spotlight on tardive dyskinesia, a movement disorder



Rx padHere at Planet Thrive, we are big proponents of using natural, non-invasive approaches like dietary change and lifestyle modifications to shift the ill body toward a healthier equilibrium. Although we are not against using pharmaceuticals in any given situation, we certainly believe that they should not be the first recourse to managing a health condition. One reason is that they can cause a lifelong addiction or dependence on the drug without addressing the root cause of the illness – merely offering a bandaid solution that ultimately drains the bank account of the sufferer while padding the pockets of Big Pharma.

Another reason we are cautious of prescription medications is that pharmaceuticals can be very hard on the liver, which must process all “xenobiotics,” and can cause many secondary conditions and side effects that are even worse than what you turned to the medication for in the first place. Sometimes these new conditions are permanent, as in the case of tardive dyskinesia, a movement disorder that can cause involuntary movements such as facial grimacing, jaw swinging, repetitive chewing, and tongue thrusting, as a result of taking certain medications including neuroleptics.


Tardive Dyskinesia (TD) website

Tardive Dyskinesia (TD) Center website


From the Tardive Dyskinesia Center:

“Tardive dyskinesia is a result of damage to the bodily systems that process dopamine, and is typically caused by exposure to certain prescription medications – including Reglan. Tardive dyskinesia causes victims to suffer from involuntary, repetitive movements which often continue after the drug is no longer used.

Tardive dyskinesia symptoms which are irreversible and incurable, mimic those of Parkinson’s disease. The best treatment for tardive dyskinesia appears to be prevention although there are some natural ways to manage your symptoms.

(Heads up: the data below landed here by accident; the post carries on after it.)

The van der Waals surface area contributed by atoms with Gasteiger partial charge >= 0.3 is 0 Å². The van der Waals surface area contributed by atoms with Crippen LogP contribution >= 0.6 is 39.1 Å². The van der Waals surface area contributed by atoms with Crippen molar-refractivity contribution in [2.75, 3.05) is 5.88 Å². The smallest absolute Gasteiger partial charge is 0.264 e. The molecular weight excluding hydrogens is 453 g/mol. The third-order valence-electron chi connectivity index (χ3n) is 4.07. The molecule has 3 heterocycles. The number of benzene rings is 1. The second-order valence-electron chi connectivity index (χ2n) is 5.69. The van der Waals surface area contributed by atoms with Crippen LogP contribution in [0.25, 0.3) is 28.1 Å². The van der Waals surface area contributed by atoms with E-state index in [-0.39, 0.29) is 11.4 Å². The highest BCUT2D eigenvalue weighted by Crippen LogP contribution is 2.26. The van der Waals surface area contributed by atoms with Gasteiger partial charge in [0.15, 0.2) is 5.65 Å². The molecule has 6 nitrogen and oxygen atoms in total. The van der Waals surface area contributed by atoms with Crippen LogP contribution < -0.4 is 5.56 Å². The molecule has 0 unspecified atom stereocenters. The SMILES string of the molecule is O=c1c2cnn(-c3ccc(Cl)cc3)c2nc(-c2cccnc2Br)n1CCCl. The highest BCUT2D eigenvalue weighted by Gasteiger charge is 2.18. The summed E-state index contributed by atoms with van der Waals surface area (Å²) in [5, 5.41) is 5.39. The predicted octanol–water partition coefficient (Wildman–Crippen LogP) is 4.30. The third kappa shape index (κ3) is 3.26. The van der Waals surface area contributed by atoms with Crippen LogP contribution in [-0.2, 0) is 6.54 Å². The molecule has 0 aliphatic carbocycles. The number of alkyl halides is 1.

In one study spanning two decades, 60,000 patients under the care of 80 psychiatrists who were treating their patients with typical anti-psychotic medications while concurrently administering high doses of vitamin supplements. These supplements included Vitamin C, Niacin, Vitamin B6, and Vitamin E. Significantly, only 34 out of the 60,000 patients developed symptoms of tardive dyskinesia.

Another tardive dyskinesia treatment relies on dopamine agonists – medications that activate receptors where dopamine is not present. These are used in the treatment of Parkinson’s disease. Amine-depleting medications actually reduce the levels of dopamine in the brain as well as serotonin. The most effective of these appears to be tetrabenazine, which was approved for use in the U.S. in August of 2008 for the treatment of Huntington’s disease.”


Bottom line, we all need to consciously eschew the pill-popping messages we get bombarded with in our culture and start taking full responsibility for our own health. No looking to Big Pharma to make all our symptoms go away quick, then sticking our heads back down in the sand because everything is okay now. Time to start growing, cooking and/or preparing our own organic food, eliminating chemicals from our homes and lifestyles, and pursuing the careers, people, and lives that make us happy.

I know – I make it sound easy when in reality it is quite difficult to achieve, especially if you are in the middle of the rat race with a family to feed and a mortgage to pay, or suffering from an extremely challenging and chronic pain disorder. But change has to start somewhere, why not with you? Why not do the hard work now, starting with one small simple step and building up, before you are the next victim of a prescription drug “side effect”?

All I know is I heard today about a young man who had turned to Zoloft several years ago to treat depression and now suffers from Parkinson-like tremors. Permanent? I don’t know. But it makes me very sad to hear about this, knowing that there are a lot of other natural options for treating depression that he could have tried first, had he known about them.

Sure, there are situations that are best treated with medication. But my point is that we, as a society, turn to drugs more often – and sooner – than we should without exploring the alternatives. Much of this is not our fault; we’ve been well trained and conditioned from a young age by TV and products advertisements, our physicians, as well as our friends and family. But we are the ones who will suffer if we don’t start taking responsibility for our health, starting today.

For more information on tardive dyskinesia, please visit the website of the Tardive Dyskinesia Center.

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